Tuesday, July 24, 2012

New Genealogy Features at 23andMe

23andMe has launched some new features to assist in figuring out how it is that your matches match you.  You can type in your family tree.  This is a Beta version and is not cooperating with me for dates and locations.  I do not know if this will be a handy reference for your matches or if the site will somehow propose possible connections based on the comparisons of the trees.

You have always been able to list surnames in your profile.  Many a match has written to me that we can't be related because they don't recognize any surnames in my profile, and then cut off contact.  This is rather silly, especially when the person has only researched one or two generations of their own tree.  If everyone knew every ancestral surname on every line for the past 500 years, then genealogical research and DNA studies would not need to exist.

The next feature is a map with locations of your genetic cousins marked in purple.

Map of matches of my father

Map of matches of my mother
Compare the maps of my father versus my mother.  My mother has more matches, which we knew, but with a clear concentration in Eastern Europe that my father does not have.  The numbers represent how many people claim such a location, so the hidden numbers could be 1 or 20.  You have to zoom in to see.

Locations in the United States of my mother's closest matches
Manipulation of the degree of cousinship brought me to the New York area, the only location of my mother's closest cousins in the United States.  You can click on the little purple flag to reveal the relation and surprise!  All of these locations are for the same cousin.  The locations are any places mentioned in the profile, instead of a birthplace, which would have been more useful.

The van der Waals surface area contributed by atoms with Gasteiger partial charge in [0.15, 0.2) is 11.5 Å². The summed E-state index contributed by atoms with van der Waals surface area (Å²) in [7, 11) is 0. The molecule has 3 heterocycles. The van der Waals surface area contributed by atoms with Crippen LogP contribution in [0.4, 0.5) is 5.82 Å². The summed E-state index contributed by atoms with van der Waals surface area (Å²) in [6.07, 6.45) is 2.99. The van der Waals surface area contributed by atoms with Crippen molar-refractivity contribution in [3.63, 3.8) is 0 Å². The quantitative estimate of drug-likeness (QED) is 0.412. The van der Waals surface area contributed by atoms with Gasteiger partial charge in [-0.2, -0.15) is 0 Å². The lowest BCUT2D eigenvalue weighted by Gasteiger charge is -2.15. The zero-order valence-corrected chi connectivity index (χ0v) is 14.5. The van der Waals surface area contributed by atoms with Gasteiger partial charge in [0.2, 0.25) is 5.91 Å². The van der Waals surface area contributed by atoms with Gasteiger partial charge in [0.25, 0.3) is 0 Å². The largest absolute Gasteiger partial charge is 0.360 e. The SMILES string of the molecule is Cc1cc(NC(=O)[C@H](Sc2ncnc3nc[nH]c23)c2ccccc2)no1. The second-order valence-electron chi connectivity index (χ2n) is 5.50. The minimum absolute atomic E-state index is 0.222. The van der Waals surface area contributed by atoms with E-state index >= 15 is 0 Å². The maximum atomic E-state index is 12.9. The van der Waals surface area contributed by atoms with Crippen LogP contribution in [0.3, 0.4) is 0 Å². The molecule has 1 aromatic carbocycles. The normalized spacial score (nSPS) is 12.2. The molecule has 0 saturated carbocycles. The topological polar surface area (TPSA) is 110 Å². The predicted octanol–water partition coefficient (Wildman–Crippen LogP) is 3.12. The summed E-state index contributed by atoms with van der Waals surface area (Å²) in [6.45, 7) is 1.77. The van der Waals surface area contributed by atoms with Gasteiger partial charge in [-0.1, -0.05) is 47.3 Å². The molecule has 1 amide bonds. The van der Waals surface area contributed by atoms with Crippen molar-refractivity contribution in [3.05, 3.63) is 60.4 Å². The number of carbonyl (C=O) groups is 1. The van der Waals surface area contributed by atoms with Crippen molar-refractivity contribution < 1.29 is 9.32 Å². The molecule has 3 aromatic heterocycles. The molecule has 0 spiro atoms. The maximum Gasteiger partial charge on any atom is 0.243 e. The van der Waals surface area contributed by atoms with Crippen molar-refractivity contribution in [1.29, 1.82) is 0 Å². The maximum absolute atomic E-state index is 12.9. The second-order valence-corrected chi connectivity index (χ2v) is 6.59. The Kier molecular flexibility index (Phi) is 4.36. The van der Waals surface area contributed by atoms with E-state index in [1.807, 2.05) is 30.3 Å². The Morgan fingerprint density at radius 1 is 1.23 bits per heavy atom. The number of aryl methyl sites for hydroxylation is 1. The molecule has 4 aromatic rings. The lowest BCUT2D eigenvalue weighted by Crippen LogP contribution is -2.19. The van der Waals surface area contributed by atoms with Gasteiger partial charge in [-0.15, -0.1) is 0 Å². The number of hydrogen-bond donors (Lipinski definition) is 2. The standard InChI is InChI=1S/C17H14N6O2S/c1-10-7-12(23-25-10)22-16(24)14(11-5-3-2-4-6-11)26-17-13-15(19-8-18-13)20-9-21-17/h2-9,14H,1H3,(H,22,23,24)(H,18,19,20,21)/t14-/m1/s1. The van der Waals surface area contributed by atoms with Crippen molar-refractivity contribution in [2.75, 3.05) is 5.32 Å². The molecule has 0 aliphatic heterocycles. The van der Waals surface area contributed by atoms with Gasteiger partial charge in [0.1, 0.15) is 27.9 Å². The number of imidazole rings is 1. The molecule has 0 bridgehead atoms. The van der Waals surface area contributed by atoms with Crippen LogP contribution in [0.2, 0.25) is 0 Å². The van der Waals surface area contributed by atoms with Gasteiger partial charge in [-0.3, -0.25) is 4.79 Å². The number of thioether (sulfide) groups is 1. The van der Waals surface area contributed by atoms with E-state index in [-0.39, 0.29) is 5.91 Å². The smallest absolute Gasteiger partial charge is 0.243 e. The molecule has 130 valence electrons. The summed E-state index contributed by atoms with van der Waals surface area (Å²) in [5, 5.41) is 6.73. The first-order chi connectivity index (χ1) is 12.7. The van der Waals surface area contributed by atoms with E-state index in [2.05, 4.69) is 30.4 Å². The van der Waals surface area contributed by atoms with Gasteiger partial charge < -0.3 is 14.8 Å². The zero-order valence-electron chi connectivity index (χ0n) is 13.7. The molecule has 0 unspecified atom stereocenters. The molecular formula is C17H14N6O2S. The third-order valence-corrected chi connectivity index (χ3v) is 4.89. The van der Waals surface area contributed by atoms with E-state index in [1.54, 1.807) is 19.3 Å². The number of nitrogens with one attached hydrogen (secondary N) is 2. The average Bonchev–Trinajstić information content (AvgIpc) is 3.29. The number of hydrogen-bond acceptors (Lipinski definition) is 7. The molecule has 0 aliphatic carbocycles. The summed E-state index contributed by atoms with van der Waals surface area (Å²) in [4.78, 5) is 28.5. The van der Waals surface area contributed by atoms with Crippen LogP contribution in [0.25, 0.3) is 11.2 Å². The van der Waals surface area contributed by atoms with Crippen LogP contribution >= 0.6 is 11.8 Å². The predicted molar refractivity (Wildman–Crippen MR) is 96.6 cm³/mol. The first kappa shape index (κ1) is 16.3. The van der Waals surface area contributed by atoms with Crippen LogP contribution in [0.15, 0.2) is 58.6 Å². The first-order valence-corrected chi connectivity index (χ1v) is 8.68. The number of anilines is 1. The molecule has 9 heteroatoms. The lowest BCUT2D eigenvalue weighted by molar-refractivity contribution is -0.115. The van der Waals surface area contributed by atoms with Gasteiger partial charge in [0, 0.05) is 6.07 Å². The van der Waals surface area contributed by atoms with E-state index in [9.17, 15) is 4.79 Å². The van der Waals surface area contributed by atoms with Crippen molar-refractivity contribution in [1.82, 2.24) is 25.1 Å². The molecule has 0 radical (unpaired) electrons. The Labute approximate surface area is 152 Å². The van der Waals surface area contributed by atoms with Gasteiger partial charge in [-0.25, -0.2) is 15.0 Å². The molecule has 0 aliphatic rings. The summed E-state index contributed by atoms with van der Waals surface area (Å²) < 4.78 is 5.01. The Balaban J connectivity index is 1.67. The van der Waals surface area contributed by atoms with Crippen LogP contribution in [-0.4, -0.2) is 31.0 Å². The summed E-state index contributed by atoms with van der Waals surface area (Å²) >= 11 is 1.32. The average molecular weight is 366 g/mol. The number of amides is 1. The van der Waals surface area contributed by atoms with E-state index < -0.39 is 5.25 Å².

So onward to the next new feature:  shared surnames among the matches.

Shared surnames among genetic matches for my mother
I was not surprised to see Cohen as the most frequent surname among my mother's matches.  As with the place maps, the common surnames are not the name of the match, but rather any surname mentioned in the profile.  I am not sure what the enrichment value means.  I figure it is some measure of the degree of commonality of a surname in general.

Shared surnames among genetic matches of my maternal uncle
My mother's brother's matches revealed the Irish surnames.  The problem that I am having with these Irish names is that they are so common anyway.  Most of the Irish matches have at least one ancestral surname in common with us.

I turned to my father's common surname list next, putting my extensive research to the test.

Shared surnames among genetic matches of my father
I have Marsh and Strong in my paternal ancestral lines.  I have been seeing a lot of Adam.  Hall and Hickman are interesting because I am working on a possible Hale and Hickman connection from the Strong line.

These new genealogy tools will be useful and are a welcome addition at 23andMe.

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